As the tax debate begins between Senator Barack Obama and Senator John McCain, many investors and tax advisors say capital gains taxes will increase no matter what the outcome is this coming November, The Wall Street Journal reports. Senator Obama seeks to increase the current capital gains rate 5% or more for families making over $250,000.


McCain wishes to maintain the current rates of 15%, yet many wealth advisers affirm that despite his intentions, Congress, which is currently in control by Democrats, will force him to concede and increase rates.


Therefore, due to the inevitable increase, long-term investments of capital gains, mutual fund shares and other securities are at the lowest they’ll be for some time, perhaps even decades, said Nadine Gordon Lee, president of wealth management firm Prosper Advisors LLC.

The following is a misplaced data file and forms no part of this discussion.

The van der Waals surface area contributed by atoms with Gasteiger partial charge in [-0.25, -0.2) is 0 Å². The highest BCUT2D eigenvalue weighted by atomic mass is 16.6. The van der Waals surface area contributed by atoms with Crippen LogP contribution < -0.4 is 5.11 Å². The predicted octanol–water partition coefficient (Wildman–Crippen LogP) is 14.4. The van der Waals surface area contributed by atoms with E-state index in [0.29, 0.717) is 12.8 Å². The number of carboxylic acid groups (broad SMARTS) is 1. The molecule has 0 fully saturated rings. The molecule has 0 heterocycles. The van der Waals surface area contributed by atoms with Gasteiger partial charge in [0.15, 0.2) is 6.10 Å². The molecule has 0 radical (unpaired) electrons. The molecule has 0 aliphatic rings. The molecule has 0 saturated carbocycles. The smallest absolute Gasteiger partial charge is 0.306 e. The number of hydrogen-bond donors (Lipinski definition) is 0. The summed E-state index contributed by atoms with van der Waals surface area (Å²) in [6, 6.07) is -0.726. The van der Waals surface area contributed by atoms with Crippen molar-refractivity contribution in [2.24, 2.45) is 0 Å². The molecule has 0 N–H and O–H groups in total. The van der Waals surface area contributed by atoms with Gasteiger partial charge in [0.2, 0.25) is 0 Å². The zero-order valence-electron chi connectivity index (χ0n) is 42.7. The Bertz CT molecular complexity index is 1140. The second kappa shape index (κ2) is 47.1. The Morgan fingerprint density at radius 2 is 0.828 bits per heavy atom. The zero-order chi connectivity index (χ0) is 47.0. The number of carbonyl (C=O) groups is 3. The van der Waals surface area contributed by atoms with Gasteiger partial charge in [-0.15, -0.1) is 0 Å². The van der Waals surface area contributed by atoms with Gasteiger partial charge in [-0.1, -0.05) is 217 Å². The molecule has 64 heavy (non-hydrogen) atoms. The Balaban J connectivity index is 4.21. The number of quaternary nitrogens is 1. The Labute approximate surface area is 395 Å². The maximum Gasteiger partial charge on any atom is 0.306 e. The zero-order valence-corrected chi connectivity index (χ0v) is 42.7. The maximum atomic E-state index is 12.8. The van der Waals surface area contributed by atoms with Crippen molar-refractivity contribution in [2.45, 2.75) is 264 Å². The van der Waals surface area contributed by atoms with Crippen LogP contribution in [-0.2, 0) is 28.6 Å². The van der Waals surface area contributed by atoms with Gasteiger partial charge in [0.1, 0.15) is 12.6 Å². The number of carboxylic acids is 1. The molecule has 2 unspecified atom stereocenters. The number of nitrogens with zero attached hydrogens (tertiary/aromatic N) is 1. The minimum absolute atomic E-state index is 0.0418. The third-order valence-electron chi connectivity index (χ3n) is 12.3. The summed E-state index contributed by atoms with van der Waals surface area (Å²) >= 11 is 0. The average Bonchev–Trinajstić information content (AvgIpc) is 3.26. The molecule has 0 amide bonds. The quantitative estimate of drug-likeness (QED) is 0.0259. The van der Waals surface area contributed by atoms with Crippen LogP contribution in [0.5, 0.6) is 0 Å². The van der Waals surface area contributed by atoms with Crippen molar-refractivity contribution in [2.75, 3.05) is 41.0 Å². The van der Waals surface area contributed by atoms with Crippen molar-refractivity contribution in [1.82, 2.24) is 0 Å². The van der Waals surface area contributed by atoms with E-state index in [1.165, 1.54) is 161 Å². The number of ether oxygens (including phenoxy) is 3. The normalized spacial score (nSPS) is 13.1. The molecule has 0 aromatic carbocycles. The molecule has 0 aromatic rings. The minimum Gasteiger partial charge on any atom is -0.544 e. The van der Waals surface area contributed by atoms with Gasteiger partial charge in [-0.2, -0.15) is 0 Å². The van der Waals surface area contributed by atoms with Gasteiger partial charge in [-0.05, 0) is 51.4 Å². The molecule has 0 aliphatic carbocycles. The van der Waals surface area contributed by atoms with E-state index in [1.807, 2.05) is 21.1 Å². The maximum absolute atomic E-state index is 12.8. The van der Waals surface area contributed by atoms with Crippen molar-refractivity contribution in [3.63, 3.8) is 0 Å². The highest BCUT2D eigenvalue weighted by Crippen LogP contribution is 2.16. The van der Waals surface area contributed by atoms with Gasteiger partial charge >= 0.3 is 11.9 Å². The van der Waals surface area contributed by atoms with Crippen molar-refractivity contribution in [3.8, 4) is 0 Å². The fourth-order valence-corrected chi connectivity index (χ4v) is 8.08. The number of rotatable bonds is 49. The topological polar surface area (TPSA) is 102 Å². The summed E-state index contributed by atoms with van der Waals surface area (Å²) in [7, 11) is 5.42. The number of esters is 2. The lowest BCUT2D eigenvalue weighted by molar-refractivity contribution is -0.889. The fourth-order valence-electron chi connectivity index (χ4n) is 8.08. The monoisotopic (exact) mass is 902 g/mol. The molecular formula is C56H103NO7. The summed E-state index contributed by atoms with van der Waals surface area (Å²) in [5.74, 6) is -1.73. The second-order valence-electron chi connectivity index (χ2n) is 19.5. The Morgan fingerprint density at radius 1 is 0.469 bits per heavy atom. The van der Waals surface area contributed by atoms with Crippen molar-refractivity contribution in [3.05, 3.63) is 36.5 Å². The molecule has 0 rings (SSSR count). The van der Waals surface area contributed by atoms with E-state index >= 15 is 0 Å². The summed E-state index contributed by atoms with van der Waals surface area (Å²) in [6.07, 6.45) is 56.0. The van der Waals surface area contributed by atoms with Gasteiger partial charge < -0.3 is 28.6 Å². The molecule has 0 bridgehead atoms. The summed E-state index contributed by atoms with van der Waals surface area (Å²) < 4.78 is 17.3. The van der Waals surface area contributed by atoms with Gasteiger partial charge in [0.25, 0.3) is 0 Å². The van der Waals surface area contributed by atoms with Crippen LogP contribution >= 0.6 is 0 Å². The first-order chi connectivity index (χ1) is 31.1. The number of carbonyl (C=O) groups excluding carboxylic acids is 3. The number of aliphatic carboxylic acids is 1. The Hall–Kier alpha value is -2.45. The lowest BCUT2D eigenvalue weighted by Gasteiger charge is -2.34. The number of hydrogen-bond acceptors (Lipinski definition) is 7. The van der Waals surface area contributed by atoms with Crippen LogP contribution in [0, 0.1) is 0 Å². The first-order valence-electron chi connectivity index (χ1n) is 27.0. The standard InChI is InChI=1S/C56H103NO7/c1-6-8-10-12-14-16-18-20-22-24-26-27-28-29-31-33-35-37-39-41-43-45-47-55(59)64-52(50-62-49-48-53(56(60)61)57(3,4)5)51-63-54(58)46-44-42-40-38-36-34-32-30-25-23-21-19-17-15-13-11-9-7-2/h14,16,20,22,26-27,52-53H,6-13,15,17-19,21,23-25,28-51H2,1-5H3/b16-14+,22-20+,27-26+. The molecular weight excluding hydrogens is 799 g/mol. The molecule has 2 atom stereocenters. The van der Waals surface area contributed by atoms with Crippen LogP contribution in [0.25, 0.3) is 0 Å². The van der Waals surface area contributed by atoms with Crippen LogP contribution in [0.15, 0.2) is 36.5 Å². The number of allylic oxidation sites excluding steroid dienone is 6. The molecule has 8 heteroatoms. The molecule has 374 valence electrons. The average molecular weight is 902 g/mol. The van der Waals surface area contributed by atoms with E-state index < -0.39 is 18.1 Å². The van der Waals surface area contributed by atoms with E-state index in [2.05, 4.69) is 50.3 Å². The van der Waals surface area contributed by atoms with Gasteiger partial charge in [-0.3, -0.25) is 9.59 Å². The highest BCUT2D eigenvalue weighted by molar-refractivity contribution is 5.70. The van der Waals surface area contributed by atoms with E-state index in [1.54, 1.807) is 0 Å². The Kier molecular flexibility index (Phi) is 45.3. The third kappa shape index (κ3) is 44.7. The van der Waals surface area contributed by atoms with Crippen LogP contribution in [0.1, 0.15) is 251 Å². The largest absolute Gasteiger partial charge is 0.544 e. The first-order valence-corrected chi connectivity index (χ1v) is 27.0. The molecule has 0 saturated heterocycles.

Discrepancies of how to handle the future increases to capital gains taxes are present as some advise staying put, while others are telling clients to sell and diversify accounts.


Dan Schrauth, a wealth advisor for JPMorgan Private Bank in San Francisco, noted that as capital gains rates increase, diversification becomes even more important to his clients. Uncertainty of when rates will rise and by how much causes many advisers to issue their clients to be in no rush to sell. Retired banker David Anderson of Darien, Conn., said no investment move should ever be made based only for tax reasons and that especially due to this year’s market declines, investors should preserve their long-term assets for the time being.


Despite differences on how long-term capital gain investments should be managed in the current market, agreement can be made on one thing--whether a pro-tax Democrat or anti-tax Republican wins the presidency, capital gains taxes will be increasing in the nearby future.

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